Jetty Problem: The Montauk Inlet and What We Won’t Be Doing About It

I was reading the other day about a new subway system being built in Wuhan, China’s ninth-largest city. It will be 160 miles long, and will feature at one point an industrial park with a skyscraper half again taller than the Empire State Building.

The interesting part of this is that its projected completion time—five years—is exactly the same as the completion time for the two-mile-long Second Avenue Subway (SAS) system, now under construction in Manhattan. When we get the two miles done, they get the 160 miles done, plus a giant skyscraper.

I was put in mind of this story yesterday when I read about the waterfront residents of the Soundview Section of Montauk objecting to some damage apparently caused by the lengthening of some jetties there. There are two stone jetties, and they protect the entrance to Montauk Harbor where the boats come and go. Money was obtained for the job of extending them 10 years ago and the rocks were brought in. I think they were lengthened 20 feet farther into Block Island Sound. It seems that as a result of this, the flow of sand there, which is east to west, has changed. The narrow beach the residents of Soundview enjoyed is hardly there anymore. Floodwaters come on the west side over the dunes and flood the place from time to time. Maybe something else caused this. But it really does look like the jetties. [expand]

People say that here in America, we don’t make anything anymore. They say almost everything we use is made in China, or the Philippines, or Indonesia.

Here is how the jetty problem at Montauk would be handled if it were to come about in a coastal town in China. They’d do a study for a month or two. And then if they found the lengthening of the jetties had diverted the sand flow as many suspect, they would get in a whole lot of machinery and remove the addition in about a week.

Here’s what’s happening in Montauk. A group of Soundview residents filed a lawsuit last January against the Town of East Hampton, Suffolk County, Ruth Noemi Colon, who is the acting Secretary of State for New York, and Joe Martens, the acting commissioner of the State Department of Environmental Conversation, all of whom may or may not have been guilty of extending the jetties and therefore responsible for the damage caused. The lawyer for the Soundview Residents, Jonathan Sinnreich, said at the time that he intended to add the federal government to the lawsuit at a later date.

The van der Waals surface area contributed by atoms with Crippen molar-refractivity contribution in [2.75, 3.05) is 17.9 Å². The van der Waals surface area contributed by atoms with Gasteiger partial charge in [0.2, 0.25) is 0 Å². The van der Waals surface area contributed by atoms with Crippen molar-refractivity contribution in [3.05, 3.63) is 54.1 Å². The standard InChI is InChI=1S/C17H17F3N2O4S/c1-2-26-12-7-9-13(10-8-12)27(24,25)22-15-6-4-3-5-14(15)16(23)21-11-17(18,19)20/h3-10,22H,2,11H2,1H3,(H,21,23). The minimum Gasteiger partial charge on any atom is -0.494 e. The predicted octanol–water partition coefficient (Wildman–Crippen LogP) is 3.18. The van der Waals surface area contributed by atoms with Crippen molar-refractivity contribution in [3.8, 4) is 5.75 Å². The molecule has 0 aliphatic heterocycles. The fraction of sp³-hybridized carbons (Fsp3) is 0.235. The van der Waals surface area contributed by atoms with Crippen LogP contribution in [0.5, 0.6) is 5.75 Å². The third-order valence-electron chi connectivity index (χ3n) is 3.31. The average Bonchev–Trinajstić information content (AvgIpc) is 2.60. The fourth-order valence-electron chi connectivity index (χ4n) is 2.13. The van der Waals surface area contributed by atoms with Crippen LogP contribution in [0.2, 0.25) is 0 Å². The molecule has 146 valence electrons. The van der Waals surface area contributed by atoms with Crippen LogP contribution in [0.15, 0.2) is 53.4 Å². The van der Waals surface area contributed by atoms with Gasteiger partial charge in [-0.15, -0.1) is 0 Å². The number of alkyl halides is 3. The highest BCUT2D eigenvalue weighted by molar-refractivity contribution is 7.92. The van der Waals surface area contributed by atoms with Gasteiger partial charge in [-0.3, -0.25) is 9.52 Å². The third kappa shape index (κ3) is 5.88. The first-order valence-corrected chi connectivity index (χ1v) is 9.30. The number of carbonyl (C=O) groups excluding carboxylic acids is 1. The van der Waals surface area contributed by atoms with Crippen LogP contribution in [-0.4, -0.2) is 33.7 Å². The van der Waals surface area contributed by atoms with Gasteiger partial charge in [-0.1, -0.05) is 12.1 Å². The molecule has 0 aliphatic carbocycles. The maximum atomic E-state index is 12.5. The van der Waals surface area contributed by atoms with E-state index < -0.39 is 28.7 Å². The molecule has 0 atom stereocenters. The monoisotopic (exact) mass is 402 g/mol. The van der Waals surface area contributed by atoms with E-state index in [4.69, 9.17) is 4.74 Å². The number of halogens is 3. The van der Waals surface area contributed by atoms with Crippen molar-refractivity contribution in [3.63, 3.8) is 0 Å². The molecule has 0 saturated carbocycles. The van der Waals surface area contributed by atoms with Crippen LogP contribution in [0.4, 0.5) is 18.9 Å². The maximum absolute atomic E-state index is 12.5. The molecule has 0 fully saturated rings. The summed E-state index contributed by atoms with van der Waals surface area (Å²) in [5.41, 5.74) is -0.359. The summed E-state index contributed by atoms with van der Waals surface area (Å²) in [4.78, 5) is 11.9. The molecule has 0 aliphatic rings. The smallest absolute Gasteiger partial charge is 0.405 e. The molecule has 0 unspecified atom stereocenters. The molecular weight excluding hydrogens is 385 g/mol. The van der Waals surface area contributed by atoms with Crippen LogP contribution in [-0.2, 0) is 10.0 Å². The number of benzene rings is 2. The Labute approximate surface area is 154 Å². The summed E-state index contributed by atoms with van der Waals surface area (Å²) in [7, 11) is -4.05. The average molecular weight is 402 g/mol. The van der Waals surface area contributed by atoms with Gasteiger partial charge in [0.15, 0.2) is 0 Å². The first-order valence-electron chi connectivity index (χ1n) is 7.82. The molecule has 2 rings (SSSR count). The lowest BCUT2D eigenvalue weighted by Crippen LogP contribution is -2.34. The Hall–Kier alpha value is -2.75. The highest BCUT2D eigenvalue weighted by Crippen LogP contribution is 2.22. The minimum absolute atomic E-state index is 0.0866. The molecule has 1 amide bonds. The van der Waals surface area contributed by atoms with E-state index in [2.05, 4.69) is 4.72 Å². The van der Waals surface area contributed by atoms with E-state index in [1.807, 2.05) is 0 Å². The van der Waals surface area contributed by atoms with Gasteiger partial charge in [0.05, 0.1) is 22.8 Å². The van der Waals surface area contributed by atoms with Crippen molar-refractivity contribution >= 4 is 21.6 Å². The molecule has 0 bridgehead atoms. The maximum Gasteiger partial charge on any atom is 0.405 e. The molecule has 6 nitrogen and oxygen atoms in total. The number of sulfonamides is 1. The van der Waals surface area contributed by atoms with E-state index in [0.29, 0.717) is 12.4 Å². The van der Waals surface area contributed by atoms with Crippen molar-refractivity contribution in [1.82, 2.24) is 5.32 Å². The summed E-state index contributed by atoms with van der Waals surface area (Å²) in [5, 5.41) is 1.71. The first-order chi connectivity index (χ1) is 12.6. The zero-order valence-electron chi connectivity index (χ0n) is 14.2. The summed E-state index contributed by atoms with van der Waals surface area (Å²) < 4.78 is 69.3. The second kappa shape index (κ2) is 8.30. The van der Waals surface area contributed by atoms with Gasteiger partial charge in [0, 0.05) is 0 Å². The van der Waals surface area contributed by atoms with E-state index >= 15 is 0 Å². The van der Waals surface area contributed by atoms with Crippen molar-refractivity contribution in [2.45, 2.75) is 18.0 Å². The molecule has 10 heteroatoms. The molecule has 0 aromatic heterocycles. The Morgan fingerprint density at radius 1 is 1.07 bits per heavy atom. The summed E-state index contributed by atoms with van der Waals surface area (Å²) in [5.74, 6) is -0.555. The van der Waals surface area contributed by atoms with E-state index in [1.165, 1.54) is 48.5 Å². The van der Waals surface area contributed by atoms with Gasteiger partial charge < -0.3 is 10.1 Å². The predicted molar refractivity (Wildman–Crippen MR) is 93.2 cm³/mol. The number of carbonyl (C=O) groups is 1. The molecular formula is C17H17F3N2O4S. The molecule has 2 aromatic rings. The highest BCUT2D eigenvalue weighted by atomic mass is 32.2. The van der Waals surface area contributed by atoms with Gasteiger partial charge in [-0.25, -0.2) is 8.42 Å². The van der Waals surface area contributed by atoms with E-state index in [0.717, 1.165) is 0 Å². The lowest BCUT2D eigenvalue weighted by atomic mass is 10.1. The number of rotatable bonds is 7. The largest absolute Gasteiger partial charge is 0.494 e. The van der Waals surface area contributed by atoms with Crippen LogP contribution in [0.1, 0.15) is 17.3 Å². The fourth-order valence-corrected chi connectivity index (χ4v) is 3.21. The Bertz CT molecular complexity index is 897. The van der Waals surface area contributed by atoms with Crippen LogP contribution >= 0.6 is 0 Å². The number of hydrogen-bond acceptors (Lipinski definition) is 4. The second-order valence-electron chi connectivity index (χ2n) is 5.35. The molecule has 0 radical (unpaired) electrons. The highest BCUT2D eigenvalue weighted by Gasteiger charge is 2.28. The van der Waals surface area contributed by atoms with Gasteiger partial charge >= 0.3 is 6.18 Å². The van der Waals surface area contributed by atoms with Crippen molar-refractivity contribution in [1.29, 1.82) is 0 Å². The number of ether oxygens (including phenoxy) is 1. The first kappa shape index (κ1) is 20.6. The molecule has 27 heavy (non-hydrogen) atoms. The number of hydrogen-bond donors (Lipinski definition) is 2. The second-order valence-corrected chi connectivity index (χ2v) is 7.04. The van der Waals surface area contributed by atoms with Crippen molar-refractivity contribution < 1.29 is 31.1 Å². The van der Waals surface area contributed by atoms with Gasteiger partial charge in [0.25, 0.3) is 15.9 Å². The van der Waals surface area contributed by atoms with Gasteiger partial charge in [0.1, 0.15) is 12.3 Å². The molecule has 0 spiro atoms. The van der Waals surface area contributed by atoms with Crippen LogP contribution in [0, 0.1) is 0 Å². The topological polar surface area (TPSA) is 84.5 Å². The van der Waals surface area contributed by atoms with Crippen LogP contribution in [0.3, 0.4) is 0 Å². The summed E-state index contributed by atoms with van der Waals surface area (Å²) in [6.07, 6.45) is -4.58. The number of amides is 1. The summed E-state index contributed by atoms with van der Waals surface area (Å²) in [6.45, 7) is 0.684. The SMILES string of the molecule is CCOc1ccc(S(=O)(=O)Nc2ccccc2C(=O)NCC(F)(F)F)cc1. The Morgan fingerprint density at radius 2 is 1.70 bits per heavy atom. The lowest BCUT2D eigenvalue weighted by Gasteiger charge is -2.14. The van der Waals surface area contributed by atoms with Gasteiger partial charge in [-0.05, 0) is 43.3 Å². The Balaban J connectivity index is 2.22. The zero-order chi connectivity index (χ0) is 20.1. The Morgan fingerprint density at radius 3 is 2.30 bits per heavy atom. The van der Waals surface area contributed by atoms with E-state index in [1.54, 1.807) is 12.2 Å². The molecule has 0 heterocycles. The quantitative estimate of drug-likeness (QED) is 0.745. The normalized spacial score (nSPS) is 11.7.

But now just seven months later, this lawsuit is being amended. It’s only a minor change. But it’s a significant one.

Sinnreich has found that the federal government may not be liable at all, or at least not as much as he originally thought.

It’s been thought for years that the jetties were built in 1936 by the federal government to help Montauk create a sheltered harbor for its fishing boats. Before 1936, they were docked or anchored in the open waters of Fort Pond Bay. Curiously, though this is what was thought to have happened, today the deed to the jetties is held by Town of East Hampton. That’s why the lawsuit is largely against East Hampton. But how did the Town wind up with the jetties if they were federally-built jetties?

It turns out that in 1936 the Feds originally decided NOT to build the jetties. They said they didn’t have the money. But then a group of Montauk fishermen headed up by lobsterman Perry Duryea III, the son of a congressman, went down to Washington, talked to them about how important the Montauk Harbor inlet was to them, how they wanted to grow a big fishing village and make a big industry there and they thus persuaded Congress to make the money available to the Army Corps of Engineers.

So it was the Engineers who did build it. But there was a deal made. Since Washington had originally turned the request down, the deal was that the Town should take responsibility for the maintenance of the jetty and for them to do that, take title to it after the Feds built it. There were other conditions. The Feds should receive a paper holding them harmless for anything that happened at the jetties. And the Feds would have to receive an easement from the Town so any boat could go in and out, not just the ones approved by the Town.

Turns out the Feds did get the easement they wanted, but they never got a release holding them harmless for bad things that might happen there.

So this makes everything more complicated. The recent repairs on the jetty were made at the request sent by the Town of East Hampton to Joe Martens and Ruth Noemi Colon, who work for the State of New York but who have an arrangement with the Feds which would allow the Feds to provide the bulk of the funding to do the work.

What a mess. It’s possible that without the paper to hold the Feds harmless, the entire sale of the inlet to the Town could be null and void. Then what?

I predict that five years from now, the 150-story skyscraper in Wuhan will be topped off, the ribbon will be cut to the 160-mile subway system there, and the Second Avenue Subway in Manhattan will have struck water and been delayed for another year or two.

I also predict that five years from now, nothing whatsoever will be done to remove the extension of the jetties because it will be still wending its way through the courts—with the lawyers making millions—and the residents of Soundview still experiencing further damage to their properties and homes.

The only good thing I can say about this comparison is that here in the USA, Joe Martens and Ruth Noemi Colon will both be protected from financial loss by contracts New York State has with them to keep its employees from harm.

If these two were in China, they’d probably be lined up and shot. [/expand]

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